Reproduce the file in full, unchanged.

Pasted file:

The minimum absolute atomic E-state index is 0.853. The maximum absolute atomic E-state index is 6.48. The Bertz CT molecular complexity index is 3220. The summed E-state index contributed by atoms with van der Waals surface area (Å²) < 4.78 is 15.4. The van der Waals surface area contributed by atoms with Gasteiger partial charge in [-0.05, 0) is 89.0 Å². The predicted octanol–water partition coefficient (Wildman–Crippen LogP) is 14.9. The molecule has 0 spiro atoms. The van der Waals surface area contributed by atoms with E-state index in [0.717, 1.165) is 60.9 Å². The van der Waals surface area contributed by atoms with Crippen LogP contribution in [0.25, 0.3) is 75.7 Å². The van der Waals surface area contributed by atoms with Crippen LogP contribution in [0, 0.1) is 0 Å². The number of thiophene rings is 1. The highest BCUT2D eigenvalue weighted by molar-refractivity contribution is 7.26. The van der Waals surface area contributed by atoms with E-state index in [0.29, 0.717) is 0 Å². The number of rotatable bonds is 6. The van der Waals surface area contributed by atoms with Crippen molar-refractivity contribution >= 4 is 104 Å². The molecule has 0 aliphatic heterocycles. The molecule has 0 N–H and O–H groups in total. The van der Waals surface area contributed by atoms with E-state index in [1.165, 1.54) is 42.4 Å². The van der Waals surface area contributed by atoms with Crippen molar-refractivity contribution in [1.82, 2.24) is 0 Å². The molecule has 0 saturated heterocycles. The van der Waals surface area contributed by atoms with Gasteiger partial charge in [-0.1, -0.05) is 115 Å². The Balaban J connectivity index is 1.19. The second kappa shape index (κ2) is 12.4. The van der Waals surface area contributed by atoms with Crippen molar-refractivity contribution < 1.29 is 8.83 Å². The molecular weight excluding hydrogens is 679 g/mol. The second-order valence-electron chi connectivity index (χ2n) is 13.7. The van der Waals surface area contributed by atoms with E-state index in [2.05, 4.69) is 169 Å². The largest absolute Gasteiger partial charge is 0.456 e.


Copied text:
The minimum absolute atomic E-state index is 0.853. The maximum absolute atomic E-state index is 6.48. The Bertz CT molecular complexity index is 3220. The summed E-state index contributed by atoms with van der Waals surface area (Å²) < 4.78 is 15.4. The van der Waals surface area contributed by atoms with Gasteiger partial charge in [-0.05, 0) is 89.0 Å². The predicted octanol–water partition coefficient (Wildman–Crippen LogP) is 14.9. The molecule has 0 spiro atoms. The van der Waals surface area contributed by atoms with E-state index in [0.717, 1.165) is 60.9 Å². The van der Waals surface area contributed by atoms with Crippen LogP contribution in [0.25, 0.3) is 75.7 Å². The van der Waals surface area contributed by atoms with Crippen LogP contribution in [0, 0.1) is 0 Å². The number of thiophene rings is 1. The highest BCUT2D eigenvalue weighted by molar-refractivity contribution is 7.26. The van der Waals surface area contributed by atoms with E-state index in [0.29, 0.717) is 0 Å². The number of rotatable bonds is 6. The van der Waals surface area contributed by atoms with Crippen molar-refractivity contribution >= 4 is 104 Å². The molecule has 0 aliphatic heterocycles. The molecule has 0 N–H and O–H groups in total. The van der Waals surface area contributed by atoms with E-state index in [1.165, 1.54) is 42.4 Å². The van der Waals surface area contributed by atoms with Crippen molar-refractivity contribution in [1.82, 2.24) is 0 Å². The molecule has 0 saturated heterocycles. The van der Waals surface area contributed by atoms with Gasteiger partial charge in [-0.1, -0.05) is 115 Å². The Balaban J connectivity index is 1.19. The second kappa shape index (κ2) is 12.4. The van der Waals surface area contributed by atoms with Crippen molar-refractivity contribution < 1.29 is 8.83 Å². The molecular weight excluding hydrogens is 679 g/mol. The second-order valence-electron chi connectivity index (χ2n) is 13.7. The van der Waals surface area contributed by atoms with E-state index in [2.05, 4.69) is 169 Å². The largest absolute Gasteiger partial charge is 0.456 e.